Intel's rollout of its "Oak Trail" Atom platform is the first move in an aggressive strategy to take on ARM-based chips in the highly lucrative smartphone and tablet markets.
After more than a year of saber rattling,
Intel officials have taken a significant step in their push into the mobile
device space and in ramping up the competition with ARM Holdings, whose chip
designs are found in most smartphones and tablets.
At the Intel Developer Forum in China
April 11, Intel officials unveiled its "Oak Trail" Atom platform, including the
new Atom Z670. They also gave attendees a peek at the next Atom platform,
dubbed "Cedar Trail," a 32-nanometer platform that will extend Intel's reach
into a market that the giant chip maker has little if any presence.
The officials said the Oak Trail chips
will begin appearing in tablets in May, and that in all, more than 35 designs
will start appearing from OEMs like Lenovo, Fujitsu, Evolve III, Motion
Computing and Razer, running a variety of operating systems, including Windows,
Android and MeeGo.
Executives from Intel, the world's
largest chip maker and the longtime dominant vendor in the server and PC
markets, hope that Oak Trail and later Cedar Trail will help the company fulfill the promise
of President and CEO Paul
Otellini, who said during the IDF in September 2010 that Intel will become a
major player in the burgeoning tablet space.
"The new Intel Atom -Oak Trail'
platform, with -Cedar Trail' to follow, are examples of our continued
commitment to bring amazing personal and mobile experiences to netbook and
tablet devices, delivering architectural enhancements for longer battery life
and greater performance," Doug Davis, vice president and general manager of the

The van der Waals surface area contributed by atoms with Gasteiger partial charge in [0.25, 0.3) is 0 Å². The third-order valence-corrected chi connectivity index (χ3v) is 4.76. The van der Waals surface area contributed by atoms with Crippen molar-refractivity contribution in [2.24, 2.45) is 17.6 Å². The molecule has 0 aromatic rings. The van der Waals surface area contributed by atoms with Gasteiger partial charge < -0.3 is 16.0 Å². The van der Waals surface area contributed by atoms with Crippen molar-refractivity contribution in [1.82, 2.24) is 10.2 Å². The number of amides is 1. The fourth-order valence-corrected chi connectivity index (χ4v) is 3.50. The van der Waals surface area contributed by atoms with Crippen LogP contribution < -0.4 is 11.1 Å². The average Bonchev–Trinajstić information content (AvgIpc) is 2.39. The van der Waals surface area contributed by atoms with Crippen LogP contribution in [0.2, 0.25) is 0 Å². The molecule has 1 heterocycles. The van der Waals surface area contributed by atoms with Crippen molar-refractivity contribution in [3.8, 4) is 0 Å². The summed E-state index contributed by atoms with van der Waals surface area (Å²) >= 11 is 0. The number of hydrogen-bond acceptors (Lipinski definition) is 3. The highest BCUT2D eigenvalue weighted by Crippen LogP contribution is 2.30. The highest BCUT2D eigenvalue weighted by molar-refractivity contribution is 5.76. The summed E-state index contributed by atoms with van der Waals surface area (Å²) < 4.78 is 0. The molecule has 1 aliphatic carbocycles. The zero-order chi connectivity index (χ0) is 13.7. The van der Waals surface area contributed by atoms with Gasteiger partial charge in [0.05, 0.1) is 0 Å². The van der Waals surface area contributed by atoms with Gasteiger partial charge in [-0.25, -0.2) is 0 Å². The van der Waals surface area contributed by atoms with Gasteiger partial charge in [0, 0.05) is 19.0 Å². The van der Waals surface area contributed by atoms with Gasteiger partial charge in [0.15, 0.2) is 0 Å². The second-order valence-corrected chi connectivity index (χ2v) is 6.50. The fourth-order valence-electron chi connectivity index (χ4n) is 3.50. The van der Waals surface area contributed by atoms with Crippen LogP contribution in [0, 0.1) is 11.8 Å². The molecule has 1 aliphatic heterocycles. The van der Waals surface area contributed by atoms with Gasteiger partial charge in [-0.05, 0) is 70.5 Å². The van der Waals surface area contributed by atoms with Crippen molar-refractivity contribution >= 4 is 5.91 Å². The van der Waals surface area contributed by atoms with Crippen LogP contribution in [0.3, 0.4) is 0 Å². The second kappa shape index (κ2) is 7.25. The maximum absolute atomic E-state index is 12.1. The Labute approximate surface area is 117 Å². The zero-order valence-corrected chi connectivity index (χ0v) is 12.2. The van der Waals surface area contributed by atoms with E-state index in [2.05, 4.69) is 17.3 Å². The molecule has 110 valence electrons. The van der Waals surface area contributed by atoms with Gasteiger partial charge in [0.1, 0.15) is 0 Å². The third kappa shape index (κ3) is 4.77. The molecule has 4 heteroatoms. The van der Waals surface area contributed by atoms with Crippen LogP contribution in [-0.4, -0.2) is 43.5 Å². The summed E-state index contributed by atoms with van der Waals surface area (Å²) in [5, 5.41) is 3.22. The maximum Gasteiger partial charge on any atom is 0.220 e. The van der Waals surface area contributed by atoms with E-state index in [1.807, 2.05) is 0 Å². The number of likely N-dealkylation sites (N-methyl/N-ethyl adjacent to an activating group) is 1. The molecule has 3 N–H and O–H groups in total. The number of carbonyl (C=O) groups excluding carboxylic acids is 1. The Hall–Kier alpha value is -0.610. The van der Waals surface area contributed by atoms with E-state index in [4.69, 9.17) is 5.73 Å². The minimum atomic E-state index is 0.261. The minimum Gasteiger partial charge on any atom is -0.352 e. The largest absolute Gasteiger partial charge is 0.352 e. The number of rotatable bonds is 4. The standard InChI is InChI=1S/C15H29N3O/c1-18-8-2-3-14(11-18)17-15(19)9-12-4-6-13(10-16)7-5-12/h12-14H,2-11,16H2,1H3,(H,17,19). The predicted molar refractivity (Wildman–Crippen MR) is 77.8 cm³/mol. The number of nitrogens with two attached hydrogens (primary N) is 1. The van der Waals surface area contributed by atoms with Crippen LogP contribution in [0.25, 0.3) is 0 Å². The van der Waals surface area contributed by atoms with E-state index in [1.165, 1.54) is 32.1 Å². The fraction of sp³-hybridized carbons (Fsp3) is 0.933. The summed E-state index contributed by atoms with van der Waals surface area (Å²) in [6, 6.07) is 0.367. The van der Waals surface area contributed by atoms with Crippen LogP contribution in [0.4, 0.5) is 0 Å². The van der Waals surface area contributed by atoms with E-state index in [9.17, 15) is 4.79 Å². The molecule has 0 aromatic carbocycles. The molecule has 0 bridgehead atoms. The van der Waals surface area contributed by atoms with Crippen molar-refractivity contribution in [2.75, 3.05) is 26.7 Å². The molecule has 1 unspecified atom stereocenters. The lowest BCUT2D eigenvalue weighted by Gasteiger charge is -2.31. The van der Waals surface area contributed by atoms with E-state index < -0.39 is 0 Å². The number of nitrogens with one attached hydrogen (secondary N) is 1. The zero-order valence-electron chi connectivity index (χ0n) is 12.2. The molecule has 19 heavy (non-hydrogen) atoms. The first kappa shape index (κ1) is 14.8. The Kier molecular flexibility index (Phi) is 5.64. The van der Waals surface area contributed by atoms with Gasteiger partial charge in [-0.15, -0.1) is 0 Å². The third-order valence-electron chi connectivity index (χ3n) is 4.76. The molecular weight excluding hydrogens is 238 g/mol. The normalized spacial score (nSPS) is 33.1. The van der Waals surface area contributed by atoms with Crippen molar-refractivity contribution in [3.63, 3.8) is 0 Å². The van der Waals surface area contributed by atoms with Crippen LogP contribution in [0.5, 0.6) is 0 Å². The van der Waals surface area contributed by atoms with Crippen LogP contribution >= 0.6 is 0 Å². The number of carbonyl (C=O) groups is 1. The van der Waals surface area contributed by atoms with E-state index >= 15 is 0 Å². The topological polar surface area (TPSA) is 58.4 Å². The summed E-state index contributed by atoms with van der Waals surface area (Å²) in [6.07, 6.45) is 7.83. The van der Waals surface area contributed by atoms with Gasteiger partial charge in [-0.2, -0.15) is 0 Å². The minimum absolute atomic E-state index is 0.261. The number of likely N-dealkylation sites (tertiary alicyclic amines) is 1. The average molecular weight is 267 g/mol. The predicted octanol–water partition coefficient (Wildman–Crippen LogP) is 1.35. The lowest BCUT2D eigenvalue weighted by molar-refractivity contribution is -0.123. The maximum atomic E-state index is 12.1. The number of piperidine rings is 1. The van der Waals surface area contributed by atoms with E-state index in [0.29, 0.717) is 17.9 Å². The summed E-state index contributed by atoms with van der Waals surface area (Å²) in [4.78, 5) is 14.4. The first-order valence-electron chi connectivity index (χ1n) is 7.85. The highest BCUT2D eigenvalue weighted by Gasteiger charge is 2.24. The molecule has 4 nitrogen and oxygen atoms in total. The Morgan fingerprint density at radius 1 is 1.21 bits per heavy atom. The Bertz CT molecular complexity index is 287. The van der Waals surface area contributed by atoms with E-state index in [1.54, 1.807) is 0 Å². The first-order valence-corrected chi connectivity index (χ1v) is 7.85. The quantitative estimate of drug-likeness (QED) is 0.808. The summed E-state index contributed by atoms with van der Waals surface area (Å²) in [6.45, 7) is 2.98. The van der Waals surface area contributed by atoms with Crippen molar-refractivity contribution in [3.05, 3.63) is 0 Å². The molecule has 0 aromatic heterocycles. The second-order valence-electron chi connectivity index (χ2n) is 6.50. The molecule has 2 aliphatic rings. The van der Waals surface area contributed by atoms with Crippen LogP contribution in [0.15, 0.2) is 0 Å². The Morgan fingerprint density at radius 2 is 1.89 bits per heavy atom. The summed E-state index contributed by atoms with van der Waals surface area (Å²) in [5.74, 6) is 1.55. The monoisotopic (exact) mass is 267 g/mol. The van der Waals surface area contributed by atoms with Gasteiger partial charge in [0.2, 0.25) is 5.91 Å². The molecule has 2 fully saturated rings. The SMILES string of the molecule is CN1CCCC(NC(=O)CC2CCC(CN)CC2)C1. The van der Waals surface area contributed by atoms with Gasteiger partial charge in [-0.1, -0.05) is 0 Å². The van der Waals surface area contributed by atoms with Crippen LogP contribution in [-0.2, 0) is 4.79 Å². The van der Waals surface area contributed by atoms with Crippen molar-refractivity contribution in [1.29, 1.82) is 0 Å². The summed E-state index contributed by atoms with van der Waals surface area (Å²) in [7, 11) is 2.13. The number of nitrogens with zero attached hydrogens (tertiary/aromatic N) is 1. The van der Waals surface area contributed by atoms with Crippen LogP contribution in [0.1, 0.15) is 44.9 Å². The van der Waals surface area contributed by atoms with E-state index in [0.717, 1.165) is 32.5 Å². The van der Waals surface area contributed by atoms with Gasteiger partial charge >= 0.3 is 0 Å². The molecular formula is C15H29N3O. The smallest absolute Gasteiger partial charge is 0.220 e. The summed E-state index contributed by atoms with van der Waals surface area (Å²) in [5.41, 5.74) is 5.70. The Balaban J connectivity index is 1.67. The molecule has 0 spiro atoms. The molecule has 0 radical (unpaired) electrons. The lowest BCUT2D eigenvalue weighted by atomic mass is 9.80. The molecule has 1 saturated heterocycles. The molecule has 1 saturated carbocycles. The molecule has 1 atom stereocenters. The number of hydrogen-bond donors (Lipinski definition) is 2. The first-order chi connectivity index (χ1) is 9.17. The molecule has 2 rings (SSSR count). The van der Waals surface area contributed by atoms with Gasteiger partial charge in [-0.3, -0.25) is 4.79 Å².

Netbook and Tablet Group at Intel, said in a statement.
Intel's interest in mobile devices is
not surprising. Market research firm Gartner is forecasting that tablet sales
will grow from almost 70 million this year to 294 million in 2015
. Meanwhile, In-Stat is
predicting 850 million smartphone sales
in 2015. The PC
market is still strong and growing, but not at the same rate.
The problem for Intel is that it has
not yet been able to drive down the power consumption rate in its Atom chips to
compete with ARM-designed chips from the likes of Samsung, Texas Instruments
and Qualcomm, which are found in most of the smartphones and tablets sold,
including the highly popular Apple iPads. Intel intends to attack ARM's
dominance starting with Oak Trail, and with a faster cadence that will see two
new Atom platforms in the next two to three years. Cedar Trail chips will start
sampling this year and begin shipping in 2012, while a 22-nm chip will begin
shipping in 2013.
Atom-based smartphones are expected to
start appearing on the market later this year, Intel executives have said.
With the 45-nm Oak Trail, the processor
is 60 percent smaller than previous versions and offers the graphics and memory
controller on the same die. Intel is promising all-day battery life, as well as
such features as Enhanced Deeper Sleep for greater power savings.
In a column on Forbes.com
, Roger Kay, principal
analyst with Endpoint Technologies Associates, noted that OEMs had readily
adopted Atom for netbooks, but that that market is beginning to fade. The real
prize, Kay said, is smartphones first, then tablets.
Eating into ARM's market share won't be
easy, not as more chip vendors-such as Nvidia-sign onto the platform. However,
it's too early in the game to count out Intel, Kay said.
"Intel has time on its side," he wrote.
"The company has no peer when it comes to process node technology, the
continuous shrinkage of silicon features that drives Moore's Law. ... But
the high mobility market is just beginning to take off, and the future is still
up for grabs. In some sense, Intel has no choice but to pursue this
course. Its traditional x86 business is large, and still growing, but
growth has attenuated over the past few years. More importantly,
excitement has shifted to high mobility."